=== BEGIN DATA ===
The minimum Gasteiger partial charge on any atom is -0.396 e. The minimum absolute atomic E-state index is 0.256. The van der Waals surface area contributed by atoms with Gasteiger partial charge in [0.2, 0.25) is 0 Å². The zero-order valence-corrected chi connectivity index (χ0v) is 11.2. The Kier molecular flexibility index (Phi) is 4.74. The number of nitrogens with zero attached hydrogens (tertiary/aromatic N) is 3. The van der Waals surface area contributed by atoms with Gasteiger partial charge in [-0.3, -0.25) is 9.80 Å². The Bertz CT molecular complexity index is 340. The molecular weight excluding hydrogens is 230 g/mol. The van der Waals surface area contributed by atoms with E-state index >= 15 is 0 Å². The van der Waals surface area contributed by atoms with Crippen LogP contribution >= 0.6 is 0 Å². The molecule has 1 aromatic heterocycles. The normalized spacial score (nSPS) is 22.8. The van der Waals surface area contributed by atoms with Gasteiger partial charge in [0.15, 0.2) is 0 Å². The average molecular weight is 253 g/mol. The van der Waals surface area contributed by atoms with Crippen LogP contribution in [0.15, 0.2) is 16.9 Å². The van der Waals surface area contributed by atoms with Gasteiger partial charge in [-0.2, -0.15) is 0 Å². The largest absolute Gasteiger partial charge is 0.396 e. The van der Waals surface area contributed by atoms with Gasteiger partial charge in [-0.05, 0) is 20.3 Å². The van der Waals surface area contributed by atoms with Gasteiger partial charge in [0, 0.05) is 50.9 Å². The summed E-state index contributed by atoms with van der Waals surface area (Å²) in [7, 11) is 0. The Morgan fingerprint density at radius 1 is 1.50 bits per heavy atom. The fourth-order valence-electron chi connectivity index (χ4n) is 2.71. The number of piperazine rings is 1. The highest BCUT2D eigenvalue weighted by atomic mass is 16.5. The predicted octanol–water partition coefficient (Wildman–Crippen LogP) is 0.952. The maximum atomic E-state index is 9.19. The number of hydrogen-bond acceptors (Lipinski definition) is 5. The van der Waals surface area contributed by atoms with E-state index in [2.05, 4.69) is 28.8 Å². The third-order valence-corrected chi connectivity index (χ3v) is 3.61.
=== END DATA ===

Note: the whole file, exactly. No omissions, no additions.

The minimum Gasteiger partial charge on any atom is -0.396 e. The minimum absolute atomic E-state index is 0.256. The van der Waals surface area contributed by atoms with Gasteiger partial charge in [0.2, 0.25) is 0 Å². The zero-order valence-corrected chi connectivity index (χ0v) is 11.2. The Kier molecular flexibility index (Phi) is 4.74. The number of nitrogens with zero attached hydrogens (tertiary/aromatic N) is 3. The van der Waals surface area contributed by atoms with Gasteiger partial charge in [-0.3, -0.25) is 9.80 Å². The Bertz CT molecular complexity index is 340. The molecular weight excluding hydrogens is 230 g/mol. The van der Waals surface area contributed by atoms with E-state index >= 15 is 0 Å². The van der Waals surface area contributed by atoms with Crippen LogP contribution >= 0.6 is 0 Å². The molecule has 1 aromatic heterocycles. The normalized spacial score (nSPS) is 22.8. The van der Waals surface area contributed by atoms with Gasteiger partial charge in [0.15, 0.2) is 0 Å². The average molecular weight is 253 g/mol. The van der Waals surface area contributed by atoms with Crippen LogP contribution in [0.15, 0.2) is 16.9 Å². The van der Waals surface area contributed by atoms with Gasteiger partial charge in [-0.2, -0.15) is 0 Å². The largest absolute Gasteiger partial charge is 0.396 e. The van der Waals surface area contributed by atoms with Gasteiger partial charge in [-0.05, 0) is 20.3 Å². The van der Waals surface area contributed by atoms with Gasteiger partial charge in [0, 0.05) is 50.9 Å². The summed E-state index contributed by atoms with van der Waals surface area (Å²) in [7, 11) is 0. The Morgan fingerprint density at radius 1 is 1.50 bits per heavy atom. The fourth-order valence-electron chi connectivity index (χ4n) is 2.71. The number of piperazine rings is 1. The highest BCUT2D eigenvalue weighted by atomic mass is 16.5. The predicted octanol–water partition coefficient (Wildman–Crippen LogP) is 0.952. The maximum atomic E-state index is 9.19. The number of hydrogen-bond acceptors (Lipinski definition) is 5. The van der Waals surface area contributed by atoms with E-state index in [2.05, 4.69) is 28.8 Å². The third-order valence-corrected chi connectivity index (χ3v) is 3.61.